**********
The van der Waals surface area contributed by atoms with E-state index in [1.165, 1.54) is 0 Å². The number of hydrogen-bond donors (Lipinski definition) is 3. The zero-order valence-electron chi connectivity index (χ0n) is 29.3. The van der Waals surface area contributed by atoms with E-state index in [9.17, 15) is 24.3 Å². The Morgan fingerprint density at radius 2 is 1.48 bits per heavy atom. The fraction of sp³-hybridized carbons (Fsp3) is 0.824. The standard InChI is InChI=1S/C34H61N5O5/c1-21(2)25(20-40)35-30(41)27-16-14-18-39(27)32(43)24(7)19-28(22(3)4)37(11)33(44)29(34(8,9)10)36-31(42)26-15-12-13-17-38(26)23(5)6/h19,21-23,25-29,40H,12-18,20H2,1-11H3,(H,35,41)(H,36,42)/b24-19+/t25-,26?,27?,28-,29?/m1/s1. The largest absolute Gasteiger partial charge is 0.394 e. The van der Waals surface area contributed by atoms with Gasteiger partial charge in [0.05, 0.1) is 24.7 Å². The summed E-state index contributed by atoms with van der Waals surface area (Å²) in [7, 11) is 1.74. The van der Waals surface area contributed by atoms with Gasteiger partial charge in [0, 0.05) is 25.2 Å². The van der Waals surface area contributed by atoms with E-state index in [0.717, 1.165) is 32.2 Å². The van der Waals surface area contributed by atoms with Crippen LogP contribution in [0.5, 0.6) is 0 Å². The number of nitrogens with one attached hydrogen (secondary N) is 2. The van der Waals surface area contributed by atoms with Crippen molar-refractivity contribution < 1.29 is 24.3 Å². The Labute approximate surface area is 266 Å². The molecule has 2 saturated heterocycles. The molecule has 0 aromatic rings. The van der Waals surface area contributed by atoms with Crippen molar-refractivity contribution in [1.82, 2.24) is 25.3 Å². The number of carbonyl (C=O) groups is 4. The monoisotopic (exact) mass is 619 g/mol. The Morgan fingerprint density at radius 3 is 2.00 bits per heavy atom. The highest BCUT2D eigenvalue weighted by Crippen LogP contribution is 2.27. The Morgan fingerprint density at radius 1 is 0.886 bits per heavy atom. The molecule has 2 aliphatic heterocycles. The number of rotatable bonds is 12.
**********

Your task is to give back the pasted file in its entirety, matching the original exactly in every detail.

The van der Waals surface area contributed by atoms with E-state index in [1.165, 1.54) is 0 Å². The number of hydrogen-bond donors (Lipinski definition) is 3. The zero-order valence-electron chi connectivity index (χ0n) is 29.3. The van der Waals surface area contributed by atoms with E-state index in [9.17, 15) is 24.3 Å². The Morgan fingerprint density at radius 2 is 1.48 bits per heavy atom. The fraction of sp³-hybridized carbons (Fsp3) is 0.824. The standard InChI is InChI=1S/C34H61N5O5/c1-21(2)25(20-40)35-30(41)27-16-14-18-39(27)32(43)24(7)19-28(22(3)4)37(11)33(44)29(34(8,9)10)36-31(42)26-15-12-13-17-38(26)23(5)6/h19,21-23,25-29,40H,12-18,20H2,1-11H3,(H,35,41)(H,36,42)/b24-19+/t25-,26?,27?,28-,29?/m1/s1. The largest absolute Gasteiger partial charge is 0.394 e. The van der Waals surface area contributed by atoms with Gasteiger partial charge in [0.05, 0.1) is 24.7 Å². The summed E-state index contributed by atoms with van der Waals surface area (Å²) in [7, 11) is 1.74. The van der Waals surface area contributed by atoms with Gasteiger partial charge in [0, 0.05) is 25.2 Å². The van der Waals surface area contributed by atoms with E-state index in [0.717, 1.165) is 32.2 Å². The van der Waals surface area contributed by atoms with Crippen LogP contribution in [0.5, 0.6) is 0 Å². The number of nitrogens with one attached hydrogen (secondary N) is 2. The van der Waals surface area contributed by atoms with Crippen molar-refractivity contribution < 1.29 is 24.3 Å². The Labute approximate surface area is 266 Å². The molecule has 2 saturated heterocycles. The molecule has 0 aromatic rings. The van der Waals surface area contributed by atoms with Crippen molar-refractivity contribution in [1.82, 2.24) is 25.3 Å². The number of carbonyl (C=O) groups is 4. The monoisotopic (exact) mass is 619 g/mol. The Morgan fingerprint density at radius 3 is 2.00 bits per heavy atom. The highest BCUT2D eigenvalue weighted by Crippen LogP contribution is 2.27. The Morgan fingerprint density at radius 1 is 0.886 bits per heavy atom. The molecule has 2 aliphatic heterocycles. The number of rotatable bonds is 12.